Pembroke: Trademarkers to be branded by the sun
Wednesday 20 April 1994
But where exactly in Spain have our beloved Eurocrats chosen for their office? Not Barcelona, Madrid or any big commercial centre, but Alicante, a bucket-and-spade resort just a few miles south of Benidorm on the Costa Blanca. Surely the prospect of a bit of sunshine and a lunchtime swim did not sway the decision. Or is that the sound of Ray-Bans being packed and sun factor six being applied that I can hear?
Air stewardesses on British Midland flights might need to brush up on their customer service training if a recent incident is anything to go by. A colleague was slumming it in economy on an pounds 88 ticket from London to Brussels the other day when he met a friend who had shelled out the full pounds 196 for the first-class treatment. When they chose to sit together in economy, the stewardess refused the first-class passenger the top-notch breakfast, saying she would have to scoff the economy nosh instead.
'Don't worry,' she said. 'The breakfast in economy is much nicer anyway.' Given that the breakfast is supposed to be one of the perks of first class, this doesn't seem quite the right thing to say.
More on matters European. I see that Paul Eddington, the distingushed thespian famous for The Good Life and Yes Minister, is throwing himself into the hurly-burly of the commercial world with a Video Arts-type venture. Together with Bill Poeton, an old chum he met 40 years ago at the Old Vic in Bristol, Mr Eddington has set up a jointly owned company to flog a business video entitled The Post-Maastricht Insider's Guide to Europe.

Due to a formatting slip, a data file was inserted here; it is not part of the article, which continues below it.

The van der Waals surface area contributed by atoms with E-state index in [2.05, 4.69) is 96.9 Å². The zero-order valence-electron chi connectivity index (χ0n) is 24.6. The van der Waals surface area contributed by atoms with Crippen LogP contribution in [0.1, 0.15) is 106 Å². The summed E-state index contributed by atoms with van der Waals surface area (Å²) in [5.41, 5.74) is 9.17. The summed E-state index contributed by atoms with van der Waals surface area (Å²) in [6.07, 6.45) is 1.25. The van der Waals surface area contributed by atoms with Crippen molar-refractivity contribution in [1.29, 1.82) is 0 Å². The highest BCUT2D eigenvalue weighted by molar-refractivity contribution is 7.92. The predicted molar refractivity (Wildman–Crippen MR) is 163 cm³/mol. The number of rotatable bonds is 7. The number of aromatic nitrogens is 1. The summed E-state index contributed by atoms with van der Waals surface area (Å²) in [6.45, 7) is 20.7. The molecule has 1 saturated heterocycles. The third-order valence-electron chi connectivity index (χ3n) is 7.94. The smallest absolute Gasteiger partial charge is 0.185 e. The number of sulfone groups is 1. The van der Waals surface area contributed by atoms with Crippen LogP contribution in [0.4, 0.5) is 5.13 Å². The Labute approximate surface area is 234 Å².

The video nasty stars Mr Eddington and costs the princely sum of pounds 350, or pounds 90 a day to hire. The pair have big plans that could see Mr Eddington succeed John Cleese as the celebrity of the business video market. They have already scheduled a series of 12 videos on corporate governance and more are planned. 'We have sold over 200 of our first European video and hope to sell 1,000 or so of this one,' says Mr Poeton.
Newell and Sorrell, the London graphic designers led by the designer-bearded John Sorrell, has pulled off another coup. Every six weeks or so it hosts a celebrity talk at its offices, and past speakers have included Sir Bernard Ingham and Doris Lessing, the novelist. Next month Brian Keenan, who spent more than four years as a hostage in Beirut, will be speaking about his experiences and his book An Evil Cradling.
When Brian Lara, the impish West Indian batsman, was tonking the England attack around the ground on his way to his record-breaking triple century earlier this week, one Englishman was feeling very pleased with himself.
Max Rosen, managing director of Securitised Endowment Contracts had stumped up (sorry) pounds 50,000 prize money for the first batsman to score over 200 as well as pounds 50,000 for the first bowler to bag 10 wickets in an innings (step forward Curtly Ambrose). The reason the astute financier was feeling pleased was that he had taken out insurance.
'We had paid a pounds 5,000 premium against each prize, so I really wanted someone to win it,' says Mr Rosen, who hopes to offer the same prize again this summer when England's circus troupe takes on South Africa and New Zealand. 'We are a bit worried that after this one, the insurance company might put the premium up,' he says.
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